Tag Archives: plato

From a Person Who Writes in Books

A friend of mine who blogs (intermittently) at Laughter of Lowly Things offered a rebuttal to the grumpy book in my bedroom. An excerpt:

Dear Books Who Think Yourselves Ill-used Because People Write In Your Margins and Cover Pages,

Buck up. Think of all the graffiti that gets slapped on beautiful public buildings and natural wonders every day—now there’s a real offense.

Think about it: what is the true test of a book’s worth? Surely it is not clean, unmarked pages that make it sell for a little more on or Ebay. Isn’t it rather that the book should have become woven into the soul of a living human being?

Read the rest here.


Posted by on August 8, 2014 in Guest, Humor


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Gnawing on Books

I sometimes joke that the original meaning of the word “philosopher” was “really bad writer.” While philosophers do count a few great stylists among them–Plato and Nietzsche are the two that come to mind–some philosophers seem to struggle expressing their (admittedly complex) ideas. At any rate, there’s no chance of reading quickly through most philosophy books. And that is why my post this week will necessarily be short. I’m trying to get through a book of moral philosophy by Alasdair MacIntyre before interlibrary loan comes breaking down my door. I think I’ll succeed. Probably.

The book, After Virtue, reminds me of when I picked up C. S. Lewis’s The Abolition of Man back in high school. I was fifteen and thought I ought to read one of Lewis’s more serious works and picked up Abolition because it was short and therefore, I thought, easy. Years later, I learned that it is considered one of Lewis’s more difficult works. I struggled with it, trying hard to follow Lewis’s train of thought, especially in the first third of the book, which deals with emotivism. MacIntyre writes on the same topic, opposing the same group that Lewis did–people who argue that statements of value are simply statements about personal feelings. (For example–to an emotivist, “That is good” would be more accurately phrased “That gives me good feelings” because goodness is not rationally demonstrable.)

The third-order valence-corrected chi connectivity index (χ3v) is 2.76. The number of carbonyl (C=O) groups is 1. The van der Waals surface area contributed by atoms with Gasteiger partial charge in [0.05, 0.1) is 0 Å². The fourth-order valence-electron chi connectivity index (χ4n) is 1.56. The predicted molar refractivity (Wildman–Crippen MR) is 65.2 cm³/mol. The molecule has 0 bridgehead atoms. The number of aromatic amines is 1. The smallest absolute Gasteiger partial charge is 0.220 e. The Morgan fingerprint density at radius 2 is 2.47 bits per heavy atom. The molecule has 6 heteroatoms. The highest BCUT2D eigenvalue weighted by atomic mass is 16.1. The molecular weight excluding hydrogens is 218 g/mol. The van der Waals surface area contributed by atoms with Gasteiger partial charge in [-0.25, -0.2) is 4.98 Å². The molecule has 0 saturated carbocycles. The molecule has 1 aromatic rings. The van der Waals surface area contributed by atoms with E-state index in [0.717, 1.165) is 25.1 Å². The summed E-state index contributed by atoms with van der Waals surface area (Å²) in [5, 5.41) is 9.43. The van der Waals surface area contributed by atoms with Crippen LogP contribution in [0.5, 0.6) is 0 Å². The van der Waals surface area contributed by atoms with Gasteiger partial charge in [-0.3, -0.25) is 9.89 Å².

MacIntyre’s book is proving a bit of a challenge to me now, just as Lewis’s book did when I was fifteen. But I no longer have so much trouble understanding Lewis, and I hope that I can grow enough to understand MacIntyre similarly well.

I’ve read that Mortimer Adler argued in favor of students reading difficult books, even books that they could not completely understand. It’s like a puppy gnawing on a bone, he said. The bone may not nourish the puppy yet, but it will strengthen the puppy, which is more important in the long run.

I want to keep gnawing.


Posted by on February 14, 2014 in Philosophy


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A Perilous Paganism